Gustav Kiburg is an award-winning wildlife photographer and Ambassador for Xpozer, Sony UK, Sony Netherlands and Sony Japan. He is especially well-known for his breathtaking and rare photos of the European Kingﬁsher. Gustav’s photos have been published in Digital Camera, Photoworld, and Natuurfoto. His international lectures are a must for anyone interested in wildlife photography and capturing the beauty of nature in their own backyard.
No guarantees in the wild
Photography is amazing by itself but combined with nature, it really doesn’t get any better. You’re outside, facing the elements with a single purpose — taking a shot of the wild animal you seek. You’ve prepared well, you know what you’re looking for and where you may ﬁnd it. But there are no guarantees because you’re in the wild. If you’re lucky, the animal steps (or ﬂies) perfectly into your sightline and you capture its stunning, wild beauty. If not, you don’t give up. You go home, review your plan and your equipment, and look forward to heading into wild for another hunt. The best is that when you’re hunting with a digital camera, you go home with a beautiful photograph and the animal gets to go home too.
I let the animal decide
When getting ready for a nature shoot, I ﬁrst learn everything I can about the behavior of the animal I will be photographing. I want to know it all — where I’m likely to ﬁnd them, what they’re doing at diﬀerent times of the year, what they eat, when they breed, everything. Only after I fully understand the animal can I start thinking about the equipment I’ll need. The animal doesn’t know it, but she inﬂuences everything about my trip.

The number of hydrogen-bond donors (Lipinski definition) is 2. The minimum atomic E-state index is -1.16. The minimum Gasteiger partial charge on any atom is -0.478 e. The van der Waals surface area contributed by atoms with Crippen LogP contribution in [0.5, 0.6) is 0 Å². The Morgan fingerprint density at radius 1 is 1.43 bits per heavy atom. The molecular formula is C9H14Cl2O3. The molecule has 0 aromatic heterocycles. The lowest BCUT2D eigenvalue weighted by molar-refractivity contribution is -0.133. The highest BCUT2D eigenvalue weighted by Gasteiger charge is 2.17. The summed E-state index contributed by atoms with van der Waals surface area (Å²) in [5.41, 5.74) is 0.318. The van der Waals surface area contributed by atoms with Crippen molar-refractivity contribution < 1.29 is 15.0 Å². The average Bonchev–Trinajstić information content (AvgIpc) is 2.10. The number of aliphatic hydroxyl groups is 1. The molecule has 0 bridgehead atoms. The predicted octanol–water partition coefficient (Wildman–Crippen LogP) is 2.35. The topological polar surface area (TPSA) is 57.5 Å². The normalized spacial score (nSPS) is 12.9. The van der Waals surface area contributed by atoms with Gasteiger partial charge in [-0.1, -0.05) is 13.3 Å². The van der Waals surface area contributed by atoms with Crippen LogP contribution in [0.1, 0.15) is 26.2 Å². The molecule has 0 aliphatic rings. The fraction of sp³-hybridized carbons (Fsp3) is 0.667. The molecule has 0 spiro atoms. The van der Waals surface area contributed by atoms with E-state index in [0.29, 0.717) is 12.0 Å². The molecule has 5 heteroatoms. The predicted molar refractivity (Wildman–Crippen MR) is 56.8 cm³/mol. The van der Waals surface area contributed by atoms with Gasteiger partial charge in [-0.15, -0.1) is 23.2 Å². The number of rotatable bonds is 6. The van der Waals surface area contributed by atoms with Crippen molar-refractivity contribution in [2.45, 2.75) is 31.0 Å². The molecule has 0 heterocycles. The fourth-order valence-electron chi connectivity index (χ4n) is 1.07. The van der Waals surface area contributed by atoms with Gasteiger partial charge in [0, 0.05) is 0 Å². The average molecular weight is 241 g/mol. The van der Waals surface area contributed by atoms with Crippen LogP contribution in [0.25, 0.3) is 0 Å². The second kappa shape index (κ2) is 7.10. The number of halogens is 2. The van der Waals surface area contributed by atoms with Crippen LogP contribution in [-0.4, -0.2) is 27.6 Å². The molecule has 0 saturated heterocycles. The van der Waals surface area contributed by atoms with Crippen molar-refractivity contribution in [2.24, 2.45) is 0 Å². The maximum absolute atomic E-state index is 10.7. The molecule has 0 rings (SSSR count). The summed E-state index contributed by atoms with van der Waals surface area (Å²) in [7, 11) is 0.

The rush of wild
I can’t control nature, no one can. As a nature photographer, my subjects are always moving, which is really diﬀerent from posed photography or shooting architecture, for example. My subjects are also wild. I can’t ask the owl to “please perch on that log there” because the shot would look better. I can learn where to ﬁnd owls, where they like to perch and try to perfectly place a branch for the shot I’d like to get, but that doesn’t mean I have any control. Owls are wild, they do what they want.
If you’re shooting in a studio, you can take your time and set up everything just as you’d like. As a nature photographer, I must approach my trips and shoots diﬀerently. Since I’m outside the weather conditions and natural light have an enormous inﬂuence on my photography and the types of shots I take. I actually love bad weather because it’s good for color. When the sun is gone, the clouds act as a giant softbox, similar to what a studio photographer would use to soften light. This brightens the colors of the animals, naturally creating the perfect conditions for portrait shots. When the sun reappears, I adjust and use the increased light to shoot airborne animals. I must accept and adapt to the natural conditions as they come. It’s the wild unpredictability of nature photography that gives me an extra rush. Nature shots don’t always work as I’ve imagined, but when they do, the feeling is extra intense.